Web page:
Right, I was just able to know the city, know all the people I knew and just make good music. I’m very exclusive to myself and to my team. Like my team, they built themselves around me without me knowing. You know how people say “to make it in music you need a team?” I just never thought about all of that, and it formed around me. Starting with my first producer, Rio. And from Rio came two or three of his close friends. And people help where they see fit, and before you know it you look up and you have a whole, fully functioning team.
You mentioned an interest in directing. What would a Valee movie be like?
A mix between No Country for Old Men and Paid in Full. For the movie critic audiences, for the young people, for the blacks, for the scammers.
Who would play the lead?
I would. There’s only a couple directors that film themselves. Like Quentin Tarantino.
But he’ll just be in it for like a minute.
He’ll do something random like the man at the hot dog stand or something.
Yeah as a director you really have to focus on other people’s performances. So if you’re gonna be in it, you gotta be some side character or cameo.
It’s not many people who can do both worlds, acting and music. I thought about like, Future, how he’s so great in music. Future could take a serious role and kill it. That’s how I’d want to be. Wonderful in music, and then also great enough to do a movie like Tyrese in Baby Boy or the movie where his son got kidnapped, because he did good in that too.
Who else would you put in the movie?
A couple people that have been with me from the jump. Like how Adam Sandler has his people in every movie.
What’s next for you?
I got songs with Jeremih, like seven or eight sitting around. I got a song with Lil Wop. He’s been supportive of me since last year. That song is like another “Two 16s."
On that level?
It’s like something that could play in 2019 and still sound like it just got made. And it’s good for me and him because the way he raps is like distraught, so with this song it’s very clear and punchy, like closer to 21 Savage sound. It’s nice, it’ll be noticeable for his fans. Pusha T got on the “Miami” song, produced by Rio Mac. So he’s supposed to fly here next month, we’re gonna shoot this big video for that.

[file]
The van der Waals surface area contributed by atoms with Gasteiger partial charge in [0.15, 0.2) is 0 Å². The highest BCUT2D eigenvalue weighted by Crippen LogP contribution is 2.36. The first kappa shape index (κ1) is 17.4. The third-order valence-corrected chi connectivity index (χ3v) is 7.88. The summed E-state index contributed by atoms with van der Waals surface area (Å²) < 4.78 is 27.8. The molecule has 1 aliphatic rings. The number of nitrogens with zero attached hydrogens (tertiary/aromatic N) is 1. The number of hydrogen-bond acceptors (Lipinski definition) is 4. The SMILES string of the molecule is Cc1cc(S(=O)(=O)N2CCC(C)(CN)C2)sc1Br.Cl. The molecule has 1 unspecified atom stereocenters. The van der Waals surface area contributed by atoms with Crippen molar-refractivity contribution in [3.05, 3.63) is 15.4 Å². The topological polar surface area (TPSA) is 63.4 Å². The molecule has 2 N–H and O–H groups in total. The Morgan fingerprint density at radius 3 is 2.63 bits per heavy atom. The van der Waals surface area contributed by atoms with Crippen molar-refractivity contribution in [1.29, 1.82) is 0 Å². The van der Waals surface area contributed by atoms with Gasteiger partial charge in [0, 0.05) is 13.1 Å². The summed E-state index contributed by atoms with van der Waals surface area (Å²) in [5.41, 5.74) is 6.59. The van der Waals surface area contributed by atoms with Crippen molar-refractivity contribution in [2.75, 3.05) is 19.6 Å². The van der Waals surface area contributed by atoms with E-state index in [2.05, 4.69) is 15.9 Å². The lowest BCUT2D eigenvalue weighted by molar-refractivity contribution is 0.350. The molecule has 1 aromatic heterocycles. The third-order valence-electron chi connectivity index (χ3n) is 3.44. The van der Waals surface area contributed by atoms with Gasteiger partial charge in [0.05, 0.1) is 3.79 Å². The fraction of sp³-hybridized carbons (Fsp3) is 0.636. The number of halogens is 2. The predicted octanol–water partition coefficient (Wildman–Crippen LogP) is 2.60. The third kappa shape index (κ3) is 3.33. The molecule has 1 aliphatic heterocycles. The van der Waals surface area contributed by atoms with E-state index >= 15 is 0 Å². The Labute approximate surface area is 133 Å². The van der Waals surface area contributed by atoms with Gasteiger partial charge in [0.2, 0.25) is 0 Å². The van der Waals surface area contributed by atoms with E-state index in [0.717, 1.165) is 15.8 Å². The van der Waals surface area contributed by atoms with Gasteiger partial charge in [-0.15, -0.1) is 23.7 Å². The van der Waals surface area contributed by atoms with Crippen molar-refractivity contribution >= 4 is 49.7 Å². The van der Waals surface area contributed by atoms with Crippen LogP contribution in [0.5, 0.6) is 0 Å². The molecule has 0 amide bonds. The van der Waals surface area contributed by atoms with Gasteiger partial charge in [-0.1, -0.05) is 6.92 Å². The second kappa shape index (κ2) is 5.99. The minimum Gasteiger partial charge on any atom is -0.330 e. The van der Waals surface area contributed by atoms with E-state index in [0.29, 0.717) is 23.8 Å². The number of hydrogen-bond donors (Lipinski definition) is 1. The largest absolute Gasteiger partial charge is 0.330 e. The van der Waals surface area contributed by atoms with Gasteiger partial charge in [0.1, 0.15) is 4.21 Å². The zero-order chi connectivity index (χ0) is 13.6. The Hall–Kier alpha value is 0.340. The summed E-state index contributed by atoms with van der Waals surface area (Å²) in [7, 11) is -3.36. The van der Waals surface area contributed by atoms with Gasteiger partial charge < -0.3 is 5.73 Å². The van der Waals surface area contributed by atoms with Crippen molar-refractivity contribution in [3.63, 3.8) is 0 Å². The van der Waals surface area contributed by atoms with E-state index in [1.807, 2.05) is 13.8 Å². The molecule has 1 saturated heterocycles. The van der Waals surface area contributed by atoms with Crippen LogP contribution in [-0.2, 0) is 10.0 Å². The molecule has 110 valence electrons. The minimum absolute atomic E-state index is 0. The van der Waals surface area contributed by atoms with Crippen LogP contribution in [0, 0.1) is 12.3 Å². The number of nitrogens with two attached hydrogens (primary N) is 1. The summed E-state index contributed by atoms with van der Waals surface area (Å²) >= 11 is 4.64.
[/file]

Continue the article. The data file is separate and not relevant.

There’s some kind of connection with you and G.O.O.D. right?
Yeah I’m doing some work with G.O.O.D., I’m gonna give them my album.
Is there someone you’d particularly want to work with?
Everybody that’s dope. Like the 2 Chainz and the Futures. I really like Jill Scott, I’d want to get her on something kinda soulful, but trappy.
That’d be wild. You like a lot of Atlanta music though, right?
I like Atlanta music, but I don’t wanna confuse it. I like a lot of Atlanta beat selection and producers. And then they have a handful of people who take the time out and the care to approach that production and make it sound crazy like it’s supposed to. Bankroll Fresh was my favorite artist.
He’s like the greatest ever.
That’s why I liked him. I search for different flows every day.
People are noticing.
Or how to bring a flow back. Or is it time to bring this flow back on this beat, and my people help with that too. I could have a block or something, and Rio might say, “You know, I hear this flow on it.” And it could be a flow I forgot about, a song from two years ago.
I feel like flows can be recycled but it has to be the right time.
And it has to be better.
Do you listen to shit to know what’s being overdone?
Sometimes, but for the last two years, I ride around with no music at all. No radio, no nothing.
Because I’m always challenging my mind. Like I got two phones but I don’t store numbers. Losing my phones, I’d feel like it’s the fucking end of the world. So I just taught myself for free how to remember.
Now you don’t put too much stake in the device itself.
Yeah now I can not have my phone and know like 60 numbers.
Sounds like you have a healthy approach to technology. You don’t let it control you.
Because I know there was a time when this stuff did not exist, so I try to merge some of that life with this life. So I don’t get all bottled up and lost in it.
Do you consider yourself to be happy?
I think so. I think i’m happy, or I’ve always been happy. I don’t be letting stuff worry me. Since school, I’ve just been very nonchalant.
You don’t let shit get to you.
Nah. And then perfectly I saw a meme yesterday that said “if it’s not bad health or a deathbed, it doesn’t matter.” That’s just the simplest way to put it. Other than that, you try to just keep doing what you love to do.